Done right, regulatory sandboxes can promote competition

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Regulatory sandboxes are one of the newest and most exciting developments in the world of financial regulation. But they also pose a more subtle threat.

These sandboxes could become a form of government-granted privilege that benefits firms admitted into the space at the expense of their non-admitted rivals. This would threaten to harm not only non-privileged firms but ultimately consumers as well.

To be fair, financial agencies developed these sandboxes to lower regulatory barriers that prevent firms from bringing innovative new financial products to the market, while still protecting consumers through increased oversight and disclosure. As the pace of innovation quickens in financial services, these sandboxes are a way for policymakers to promote innovation while still maintaining regulatory protection.

So far, those who have expressed skepticism about these new regulatory experiments primarily focused on the potential for consumer harm. However, there is a greater threat.

In a competitive market, an advantage given to one firm by a regulator often serves as a disadvantage for that firm’s competitors. If one firm is granted leeway to test a product with mitigated licensing requirements and fast-tracked approval, this can be a detriment to its competitors, which likely still have to spend the time, money and effort necessary to obtain a license through the traditional process.

The favored firm can now spend those resources on research or marketing while the competition is still trying to enter the market.

Not only does this seem intuitively unjust, but it distorts the market and weakens the positive effects brought by competition. Herein lies the “sandbox paradox.”

In order for a sandbox to be worth entering, it must convey some benefit to the admitted firms. However, each benefit granted to these firms has the potential to harm overall market competition.

None of this is to say that a regulatory sandbox is a bad idea or that it inherently does more harm than good. In fact, when done well, sandboxes are an improvement over the status quo.

But the risk of economic privilege is a potential problem that will need to be addressed as these sandboxes become increasingly popular. The question the turns to what policymakers can do to mitigate this risk.

First, regulators should maximize the number of firms allowed to participate in the sandbox to the greatest extent possible. An advantage given to all is an advantage to none.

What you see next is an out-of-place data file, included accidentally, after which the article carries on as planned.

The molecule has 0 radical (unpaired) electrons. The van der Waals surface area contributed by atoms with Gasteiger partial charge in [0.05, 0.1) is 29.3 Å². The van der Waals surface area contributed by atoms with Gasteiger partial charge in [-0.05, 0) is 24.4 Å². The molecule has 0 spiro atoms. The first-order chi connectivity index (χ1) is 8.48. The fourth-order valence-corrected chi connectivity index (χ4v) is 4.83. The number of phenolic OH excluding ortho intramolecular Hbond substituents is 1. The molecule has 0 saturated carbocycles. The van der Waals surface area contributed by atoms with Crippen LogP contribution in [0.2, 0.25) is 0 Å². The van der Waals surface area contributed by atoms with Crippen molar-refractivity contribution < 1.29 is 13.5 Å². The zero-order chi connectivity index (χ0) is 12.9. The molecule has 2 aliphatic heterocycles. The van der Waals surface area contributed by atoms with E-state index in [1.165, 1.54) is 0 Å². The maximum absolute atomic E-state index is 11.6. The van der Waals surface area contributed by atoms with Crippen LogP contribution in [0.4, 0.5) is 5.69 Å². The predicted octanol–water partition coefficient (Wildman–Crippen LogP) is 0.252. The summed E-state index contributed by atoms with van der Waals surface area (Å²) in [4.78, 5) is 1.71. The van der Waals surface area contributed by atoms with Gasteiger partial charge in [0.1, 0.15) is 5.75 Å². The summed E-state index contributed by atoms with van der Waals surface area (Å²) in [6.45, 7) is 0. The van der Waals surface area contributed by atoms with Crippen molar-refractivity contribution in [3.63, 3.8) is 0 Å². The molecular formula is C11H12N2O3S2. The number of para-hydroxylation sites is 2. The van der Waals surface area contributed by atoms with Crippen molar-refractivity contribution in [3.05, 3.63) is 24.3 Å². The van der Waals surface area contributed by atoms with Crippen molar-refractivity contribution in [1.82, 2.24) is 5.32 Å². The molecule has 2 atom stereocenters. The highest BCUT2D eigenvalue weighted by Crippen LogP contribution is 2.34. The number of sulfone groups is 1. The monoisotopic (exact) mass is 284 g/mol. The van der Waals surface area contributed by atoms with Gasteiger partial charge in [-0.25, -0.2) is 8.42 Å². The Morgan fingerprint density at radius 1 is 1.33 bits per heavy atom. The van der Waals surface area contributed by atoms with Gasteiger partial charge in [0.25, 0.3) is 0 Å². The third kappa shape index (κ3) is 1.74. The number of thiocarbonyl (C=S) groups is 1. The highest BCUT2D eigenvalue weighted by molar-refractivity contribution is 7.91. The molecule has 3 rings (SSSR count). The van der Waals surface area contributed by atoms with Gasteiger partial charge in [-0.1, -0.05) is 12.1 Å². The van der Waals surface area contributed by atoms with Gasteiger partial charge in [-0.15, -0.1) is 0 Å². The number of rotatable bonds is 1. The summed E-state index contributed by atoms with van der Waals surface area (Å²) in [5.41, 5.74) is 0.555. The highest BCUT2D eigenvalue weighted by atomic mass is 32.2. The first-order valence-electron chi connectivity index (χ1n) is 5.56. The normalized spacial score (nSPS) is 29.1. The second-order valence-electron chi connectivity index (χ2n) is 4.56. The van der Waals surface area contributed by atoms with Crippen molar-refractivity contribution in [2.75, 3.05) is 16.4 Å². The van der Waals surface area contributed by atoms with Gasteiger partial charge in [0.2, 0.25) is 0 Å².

Of course, sandboxes should have requirements for entry. But those criteria should be explicit, objective and any firm which meets it should be allowed to participate. This will help prevent similarly situated firms from finding themselves at a disadvantage simply because another firm was quicker to apply.

This situation could occur if a jurisdiction conditions entry on a product being truly novel, something already done by several jurisdictions.

The goal is to minimize regulatory discretion about which firms participate, to the greatest extent possible. This would also entail establishing a clear appeals process that allows denied firms to challenge the decision reached by the regulators.

All of this would minimize the harm done to market competition as well as the potential for favoritism.

A second way to minimize risk of undue competitive advantage is to have regulators be very transparent about what they and participants learn in the sandbox.

This doesn’t mean that proprietary information should be disclosed. But to the extent that regulators effectively serve as lawyers or consultants by helping firms understand novel questions of law, the insights they produce should be shared with the public.

This will allow all market participants to benefit from the sandbox and mitigate the risk that sandbox firms will get the exclusive benefits gained by this experiment.

Sandboxes may help spur innovation and competition for the betterment of consumers. However, the risk of economic privilege is an inherent byproduct of regulation. It should not be assumed that regulatory sandboxes are any different.

Policymakers can minimize this risk by allowing as many firms to participate as possible and sharing the lessons learned more broadly. This will help resolve the sandbox paradox and maximize the benefits of this new, less-onerous regulatory environment.

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